Good morning, and welcome to the Essential California newsletter. It’s Tuesday, May 21, and I’m writing from Los Angeles.
Los Angeles Times business reporter Johana Bhuiyan has often written about the human costs of the cheaply priced gig economy. Yesterday, she published a major investigation on Lyft’s Express Drive program, which rents cars to drivers.
Both Lyft and Uber offer short-term car rental agreements to people, including those who might have poor credit or are desperately in need of a flexible stream of income. But drivers who rent through Lyft pay a premium and earn less than other ride-share drivers. Strapped to make ends meet, some even sleep in their cars.
I talked to Johana about the burdens shouldered by individual drivers, and what it says about the gig economy.
Why do Uber and Lyft need programs like Express Drive to recruit new drivers?
A little more than 60% of drivers stop driving for either Uber or Lyft within six months. It could be because they no longer need to do it anymore, or because the rates are too low, or any number of reasons. So, the pool of new drivers that Uber and Lyft can tap into is very limited in the U.S.
Both companies focused a lot on just getting new drivers and spent less time on keeping them around. Offering car rental programs allows them to be creative about opening up that really limited pool of drivers in the U.S.
Why is that pool so limited?
A lot of people who either qualify to drive for Uber or need to drive for Uber — those demographics — have already started to drive for Uber and Lyft and then decided not to do it anymore. There aren’t a ton of new drivers for Uber and Lyft to recruit anymore, so they have to focus on retaining them.
Who gets targeted for these programs? Is it people who might not have otherwise qualified to drive for Uber or Lyft?
It’s people who don’t have a car at all or people who have a car but don’t meet all of the company’s requirements, which include how old the car is, things like that.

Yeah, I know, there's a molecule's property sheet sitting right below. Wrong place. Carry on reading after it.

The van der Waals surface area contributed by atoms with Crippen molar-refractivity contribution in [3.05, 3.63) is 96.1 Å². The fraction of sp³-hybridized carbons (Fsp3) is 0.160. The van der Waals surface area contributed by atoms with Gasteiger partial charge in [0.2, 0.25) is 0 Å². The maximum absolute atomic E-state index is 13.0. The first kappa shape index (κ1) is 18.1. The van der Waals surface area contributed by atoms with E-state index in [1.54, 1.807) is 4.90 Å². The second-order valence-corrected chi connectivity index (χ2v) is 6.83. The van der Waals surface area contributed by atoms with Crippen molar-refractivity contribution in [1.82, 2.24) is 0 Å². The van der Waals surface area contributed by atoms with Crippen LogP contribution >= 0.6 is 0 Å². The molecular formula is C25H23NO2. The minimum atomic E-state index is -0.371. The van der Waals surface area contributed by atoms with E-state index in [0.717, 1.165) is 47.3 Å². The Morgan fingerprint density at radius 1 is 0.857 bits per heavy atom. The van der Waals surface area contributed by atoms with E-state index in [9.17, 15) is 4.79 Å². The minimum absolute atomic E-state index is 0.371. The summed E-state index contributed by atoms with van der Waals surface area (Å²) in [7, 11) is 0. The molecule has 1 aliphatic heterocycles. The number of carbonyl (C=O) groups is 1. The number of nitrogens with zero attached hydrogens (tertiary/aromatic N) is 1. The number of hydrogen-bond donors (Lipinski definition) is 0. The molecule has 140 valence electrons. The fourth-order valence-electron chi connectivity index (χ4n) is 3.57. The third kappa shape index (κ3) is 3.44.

Your story delves into the higher costs of these programs that might not be obvious. What do those look like?
In some markets, the rent per week starts at $219. But what a lot of drivers end up paying is about $240, including taxes and fees. So it’s just under $1,000 a month, if you’re paying $240 a week.
The company says that insurance is included in that cost, but drivers who rent with Lyft are also being paid less per mile than drivers who use their own cars.
The other thing with ride-sharing apps is that a lot of drivers do multiple apps to come up with a pretty steady income. But if you rent a car through Lyft or Uber, you are not allowed to work for more than one service. So you can only drive for Lyft or you can only drive for Uber. Even if the pay was on par with what they were making before, they’re limited in how they can make their money.
Some of the drivers you wrote about are actually living in their cars. How does that shake out?
Due to extenuating circumstances, some of these drivers have resorted to sleeping in their cars. At least one of them got a second job and is now able to afford a room in a boardinghouse in Hollywood, but before that he was sleeping in his car.
So, this vehicle that he’s paying $240 a week for and is being paid less [than a driver who wasn’t renting from the company] to drive is not just his income, it’s also his home. The difficult thing is that they’re just not making enough to save.
Lyft puts a hold on your account for the cost of your [car] rent. So, until you make enough rides to cover that rent, you don’t have any income. Typically drivers spend the first two days of the week driving to cover that rent. It’s not until Tuesday or Wednesday that they actually have money that they can withdraw from their account. For drivers who are struggling and don’t have a ton of income or anything in their bank, that’s two days where they have to overdraw their bank accounts for gas money. That’s two days where they have to figure out what meals they can and cannot eat.